Comments: opinion

'The pope is not gay' and the review are staggering.

Both kind of shocking and interesting and humane and amusing- all at the same time.

A warning of religion at its worst and a reminder of better religion - or at least of what might be...

Posted by Laurence Roberts at Saturday, 21 August 2010 at 12:11pm BST

Mark Vernon's column on Blake, and the drawings at the Tate that Vernon links to, are fascinating.

Posted by Bill Dilworth at Saturday, 21 August 2010 at 4:42pm BST

"But when you look at the Pope's mental architecture (I've read a great deal of his writing over the last two decades) you do see that strong internal repression does make sense of his life and beliefs Andrew Sullivan."

- Andrew Sullivan -

Andrew Sullivan's review of Colum Tobin's essay on Pope Benedict 16 is startling in its clarity on the question of this present Pope's attitude towards homosexuality. If it were not commenting on the article of an accredited Roman Catholic observer, one might have thought it scurrilous and lacking in courtesy to the Roman Pontiff.

However, in terms of the struggle to understand the present dilemma of the Church and Sexuality - both Anglican and Roman - Toibin's essay, as interpreted by Andrew, brings new insight into the problems of how leadership in the Churches can be compromised by the kenotic protestation of any one of its members - in an attempt to stifle their own inner sexuality in the interests of *peace* in the Church.

One knows of priests and bishops in both Churches who are intrinsically gay, but who are determined to appear otherwise in order to preserve the cult of sexual purity - not only for themselves but for all others in the Church (and in the World!).

'Special Friendships' have always been known to exist in the Church - especially in Religious Communities where it is difficult to hide one's inner need of a particular relationship amongst one's peers. While the Church has long officially discouraged such relationships; that between Pope Benedict and his Secretary seemingly is one in which a particular charism of personal affection is revealed. This is not to say that there is any overt sexual expression of that relationship - to say so would be tantamount to a calumny on the Church and the Pope.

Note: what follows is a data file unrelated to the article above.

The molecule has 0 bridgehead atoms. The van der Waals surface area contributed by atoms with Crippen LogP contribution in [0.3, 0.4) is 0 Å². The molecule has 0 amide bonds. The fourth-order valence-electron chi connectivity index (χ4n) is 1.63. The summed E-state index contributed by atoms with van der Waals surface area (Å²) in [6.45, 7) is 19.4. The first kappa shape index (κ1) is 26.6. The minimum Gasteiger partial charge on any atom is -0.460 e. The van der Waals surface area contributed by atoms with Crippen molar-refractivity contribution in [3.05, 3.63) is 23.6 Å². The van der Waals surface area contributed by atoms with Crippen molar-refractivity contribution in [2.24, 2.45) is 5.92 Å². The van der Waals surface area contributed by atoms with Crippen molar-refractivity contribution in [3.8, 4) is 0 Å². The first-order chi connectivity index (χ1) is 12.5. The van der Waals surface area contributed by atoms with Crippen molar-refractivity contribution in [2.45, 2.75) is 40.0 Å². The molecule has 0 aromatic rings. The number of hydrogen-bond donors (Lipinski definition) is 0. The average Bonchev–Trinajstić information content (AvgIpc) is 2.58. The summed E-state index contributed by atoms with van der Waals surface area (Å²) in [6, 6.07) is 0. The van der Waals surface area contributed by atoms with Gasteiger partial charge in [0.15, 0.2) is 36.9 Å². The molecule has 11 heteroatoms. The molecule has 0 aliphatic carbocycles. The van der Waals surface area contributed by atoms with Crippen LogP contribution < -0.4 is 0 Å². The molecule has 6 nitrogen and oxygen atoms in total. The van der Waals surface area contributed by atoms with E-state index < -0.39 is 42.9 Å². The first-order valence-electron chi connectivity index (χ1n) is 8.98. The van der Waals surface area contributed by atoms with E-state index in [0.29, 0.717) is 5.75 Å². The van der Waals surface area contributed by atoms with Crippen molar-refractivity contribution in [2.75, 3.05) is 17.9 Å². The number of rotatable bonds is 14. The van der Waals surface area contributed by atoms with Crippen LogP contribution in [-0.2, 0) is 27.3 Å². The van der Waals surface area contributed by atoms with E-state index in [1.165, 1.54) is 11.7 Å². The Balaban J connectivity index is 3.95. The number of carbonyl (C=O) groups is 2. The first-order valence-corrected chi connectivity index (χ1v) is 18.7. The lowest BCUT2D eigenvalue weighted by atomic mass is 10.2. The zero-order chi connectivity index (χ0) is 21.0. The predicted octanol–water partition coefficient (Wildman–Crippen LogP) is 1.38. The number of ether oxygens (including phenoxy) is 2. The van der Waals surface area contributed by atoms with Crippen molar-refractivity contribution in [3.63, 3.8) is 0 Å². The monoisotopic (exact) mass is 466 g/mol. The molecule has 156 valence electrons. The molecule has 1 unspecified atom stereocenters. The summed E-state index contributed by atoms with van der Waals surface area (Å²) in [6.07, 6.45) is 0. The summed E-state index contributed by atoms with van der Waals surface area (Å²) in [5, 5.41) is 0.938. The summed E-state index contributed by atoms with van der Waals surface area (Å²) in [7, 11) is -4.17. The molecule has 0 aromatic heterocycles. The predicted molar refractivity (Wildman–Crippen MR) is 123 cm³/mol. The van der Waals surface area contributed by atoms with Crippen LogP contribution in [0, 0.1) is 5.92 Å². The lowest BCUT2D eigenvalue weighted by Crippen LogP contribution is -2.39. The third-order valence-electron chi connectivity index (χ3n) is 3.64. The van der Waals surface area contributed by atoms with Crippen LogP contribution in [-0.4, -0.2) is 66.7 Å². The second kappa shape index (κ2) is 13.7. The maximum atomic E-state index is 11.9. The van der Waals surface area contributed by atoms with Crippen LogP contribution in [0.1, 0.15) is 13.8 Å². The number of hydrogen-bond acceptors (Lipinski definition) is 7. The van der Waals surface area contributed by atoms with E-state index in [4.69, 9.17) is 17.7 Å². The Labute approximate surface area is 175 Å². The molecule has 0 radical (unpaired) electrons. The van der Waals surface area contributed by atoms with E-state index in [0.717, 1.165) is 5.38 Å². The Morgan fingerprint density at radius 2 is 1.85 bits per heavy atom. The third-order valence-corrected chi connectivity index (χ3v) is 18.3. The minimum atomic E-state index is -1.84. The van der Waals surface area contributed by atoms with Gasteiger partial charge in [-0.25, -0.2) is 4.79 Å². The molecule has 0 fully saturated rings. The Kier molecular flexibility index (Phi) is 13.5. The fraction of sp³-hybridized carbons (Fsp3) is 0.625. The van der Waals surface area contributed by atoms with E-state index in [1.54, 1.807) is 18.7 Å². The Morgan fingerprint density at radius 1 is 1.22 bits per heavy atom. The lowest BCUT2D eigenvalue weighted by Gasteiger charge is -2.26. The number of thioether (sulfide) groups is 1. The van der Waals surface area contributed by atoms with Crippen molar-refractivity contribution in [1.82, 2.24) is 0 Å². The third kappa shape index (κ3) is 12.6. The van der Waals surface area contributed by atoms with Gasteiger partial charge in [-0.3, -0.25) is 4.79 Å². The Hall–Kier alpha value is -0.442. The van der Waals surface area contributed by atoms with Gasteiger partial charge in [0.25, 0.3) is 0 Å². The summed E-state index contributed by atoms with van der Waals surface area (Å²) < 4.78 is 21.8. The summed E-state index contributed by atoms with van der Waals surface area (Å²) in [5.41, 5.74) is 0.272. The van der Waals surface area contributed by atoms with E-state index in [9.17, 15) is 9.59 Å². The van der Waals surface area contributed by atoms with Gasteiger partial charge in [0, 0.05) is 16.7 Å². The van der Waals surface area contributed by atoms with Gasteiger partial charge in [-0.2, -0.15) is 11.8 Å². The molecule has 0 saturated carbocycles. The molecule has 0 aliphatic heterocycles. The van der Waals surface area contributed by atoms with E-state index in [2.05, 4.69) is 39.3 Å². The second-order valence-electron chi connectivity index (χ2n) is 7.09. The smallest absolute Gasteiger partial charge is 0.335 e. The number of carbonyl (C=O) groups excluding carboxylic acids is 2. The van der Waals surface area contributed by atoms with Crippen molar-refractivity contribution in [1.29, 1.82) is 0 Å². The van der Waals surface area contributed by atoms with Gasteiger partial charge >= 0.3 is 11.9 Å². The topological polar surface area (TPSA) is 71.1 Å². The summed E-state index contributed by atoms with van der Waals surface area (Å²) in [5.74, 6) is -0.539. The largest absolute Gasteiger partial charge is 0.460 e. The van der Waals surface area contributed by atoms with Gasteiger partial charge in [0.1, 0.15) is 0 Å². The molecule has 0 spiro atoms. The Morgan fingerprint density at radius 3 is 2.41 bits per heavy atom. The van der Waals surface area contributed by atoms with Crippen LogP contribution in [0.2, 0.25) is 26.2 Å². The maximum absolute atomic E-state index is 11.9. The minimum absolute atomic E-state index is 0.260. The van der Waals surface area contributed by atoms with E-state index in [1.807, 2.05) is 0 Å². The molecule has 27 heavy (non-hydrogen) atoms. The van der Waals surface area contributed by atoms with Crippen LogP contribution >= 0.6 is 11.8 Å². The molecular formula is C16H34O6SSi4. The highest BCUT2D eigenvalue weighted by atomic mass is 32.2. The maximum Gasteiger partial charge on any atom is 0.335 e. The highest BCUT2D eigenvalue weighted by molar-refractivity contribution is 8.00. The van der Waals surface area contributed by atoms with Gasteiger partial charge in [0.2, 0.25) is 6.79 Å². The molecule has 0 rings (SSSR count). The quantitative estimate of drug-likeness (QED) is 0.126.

However, the Pope's outward attitude of harsh discrimination against gays is not dissimilar to that expressed by others in the Church who are themselves intrinsically homosexual but would die rather than admit to this reality in public. This is a well-known denial factor ancopuntered in psychological studies, which certainly ought to prompt the Leaders of the Church to try to understand this phenomenon.

Reflection on this may serve to reinforce the 'religious' view of the purists among us that it's alright to be gay, but to avoid practising it (whatever that may mean in terms of sexual activity). This thinking, though, tends to avoid any true understanding of the sheer incidence of homosexuality - that 'being gay' is perfectly natural for a percentage of the human race, both male and female, a factor which the purists deny.

One might think of this as hypocrisy at the most exquisite level, but actually, it is not helpful for the Churches' understanding of the real, everyday situation of the gay person.

Posted by Father Ron Smith at Saturday, 21 August 2010 at 6:28pm BST

Finally someone sticks up for Blake as an artist, and a very misunderstood one, even now.

Posted by Counterlight at Sunday, 22 August 2010 at 1:05am BST

Tobin's essays and Sullivan's riposte are indeed illuminating and profound. Important in a real way for those of us who want to understand the present and self-inflicted quagmires of the Church of Rome.

Posted by Göran Koch-Swahne at Monday, 23 August 2010 at 5:42am BST

"This is a well-known denial factor ancopuntered in psychological studies" - above -

Just in case anyone thought I was trying out an entirely new field of psychological studies, the word 'ancopuntered' should read 'encountered'

mea maxima culpa!

Posted by Father Ron Smith at Monday, 23 August 2010 at 2:03pm BST

Fr. Ron, I just thought it was a type of modern acupuncture/psychotherapy fusion.

Posted by MarkBrunson at Wednesday, 25 August 2010 at 5:32am BST

Re: The Pope Is Not Gay!

I actually found both Tobin and Sullivan's articles to be more interesting and illuminating than the actual book itself, which while I found it readable and interesting, I thought the central argument was put forward quite weak.

Posted by selma at Thursday, 26 August 2010 at 5:21pm BST
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